Posts for tag: Tips
According to dermatologists from the American Academy of Dermatology (AAD), first-degree burns are very common and frequently occur after accidentally touching a hot stove, curling iron or hair straightener. Sunburn can also be a first-degree burn. Burns can easily happen during summer firework and campfire season; However, unlike the more severe second or third-degree burns, first-degree burns only involve the top layer of the skin. If you have a first-degree burn, your skin may be red and painful, and you may experience mild swelling.
“Most first-degree burns can be treated at home, however, it’s important to know what to do,” says boardcertified dermatologist Darrell S. Rigel, MD, a clinical professor at New York University. “Although first-degree burns aren’t as serious as higher-degree burns, they can hurt quite a bit and can leave a scar if not properly treated.”
To treat a first-degree burn, Dr. Rigel recommends the following:
- Cool the burn. Immediately immerse the burn in cool tap water or apply cold, wet compresses. Do this for about 10 minutes or until the pain subsides.
- Apply petroleum jelly two to three times daily. Do not apply ointments, toothpaste or butter to the burn, as these may cause an infection. Do not apply topical antibiotics.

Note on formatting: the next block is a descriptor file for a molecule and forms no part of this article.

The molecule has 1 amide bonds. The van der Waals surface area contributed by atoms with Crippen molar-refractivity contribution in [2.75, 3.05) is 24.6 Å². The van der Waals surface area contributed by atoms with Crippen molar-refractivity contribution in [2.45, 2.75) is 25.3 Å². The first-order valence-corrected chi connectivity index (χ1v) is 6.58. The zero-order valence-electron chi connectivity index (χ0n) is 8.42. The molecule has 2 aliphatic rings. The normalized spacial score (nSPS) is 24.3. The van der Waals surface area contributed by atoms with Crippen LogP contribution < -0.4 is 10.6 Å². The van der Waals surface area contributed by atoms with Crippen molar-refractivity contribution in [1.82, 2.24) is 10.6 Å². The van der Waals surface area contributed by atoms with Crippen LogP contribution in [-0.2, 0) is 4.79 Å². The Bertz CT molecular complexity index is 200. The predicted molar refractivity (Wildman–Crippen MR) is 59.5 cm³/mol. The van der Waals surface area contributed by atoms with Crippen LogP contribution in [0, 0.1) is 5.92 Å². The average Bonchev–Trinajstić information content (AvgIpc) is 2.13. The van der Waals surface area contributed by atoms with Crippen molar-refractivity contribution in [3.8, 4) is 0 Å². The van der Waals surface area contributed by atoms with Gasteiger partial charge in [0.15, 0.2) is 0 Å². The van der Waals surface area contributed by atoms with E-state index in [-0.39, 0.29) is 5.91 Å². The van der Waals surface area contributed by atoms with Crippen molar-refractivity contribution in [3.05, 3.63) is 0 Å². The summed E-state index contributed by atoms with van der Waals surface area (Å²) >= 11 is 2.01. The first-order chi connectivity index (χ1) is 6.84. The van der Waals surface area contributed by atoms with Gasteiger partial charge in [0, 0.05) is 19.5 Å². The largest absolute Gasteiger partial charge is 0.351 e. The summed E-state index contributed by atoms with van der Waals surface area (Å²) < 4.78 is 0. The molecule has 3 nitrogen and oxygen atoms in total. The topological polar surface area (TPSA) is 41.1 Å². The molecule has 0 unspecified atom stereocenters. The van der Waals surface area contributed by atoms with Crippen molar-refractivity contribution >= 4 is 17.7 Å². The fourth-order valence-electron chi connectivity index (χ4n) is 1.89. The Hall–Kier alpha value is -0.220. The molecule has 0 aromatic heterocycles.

- Cover the burn with a nonstick, sterile bandage. If blisters form, let them heal on their own while keeping the area covered. Do not pop the blisters.
- Consider taking over-the-counter pain medication. Acetaminophen or ibuprofen can help relieve the pain and reduce inflammation.
- Protect the area from the sun. Once the burn heals, protect it from the sun by seeking shade, wearing protective clothing, or applying a broad-spectrum, water-resistant sunscreen with an SPF of 30 or higher. This will help minimize scarring, as the redness from a burn sometimes persists for weeks, especially in those with darker skin tones.
“First-degree burns usually heal on their own without treatment from a doctor,” says Dr. Rigel. “However, if your first-degree burn is very large, if the victim is an infant or elderly person, or if you think your burn is more severe, go to an emergency room immediately.”
Moisturizers, Luminosity & Skin Firmness Q & A
Q: How does a moisturizer increase skin firmness?
A: “Increased firmness” is commonly used by skincare companies to describe the beneficial effects of moisturizers.
You should know that the substance that naturally gives our skin firmness is collagen, while the substance that increases skin firmness from the use of a moisturizer is water. Moisturizers work by creating an environment for enhanced water content in the skin. Ingredients such as dimethicone, petrolatum, mineral oil, and hyaluronic acid reduce trans-epidermal water loss, thereby increasing the skin’s water content. When the skin is full of water, it becomes firmer – like a full water balloon, versus a half-full water balloon. Likewise, if you want your skin to be more luminous, it needs to be well hydrated.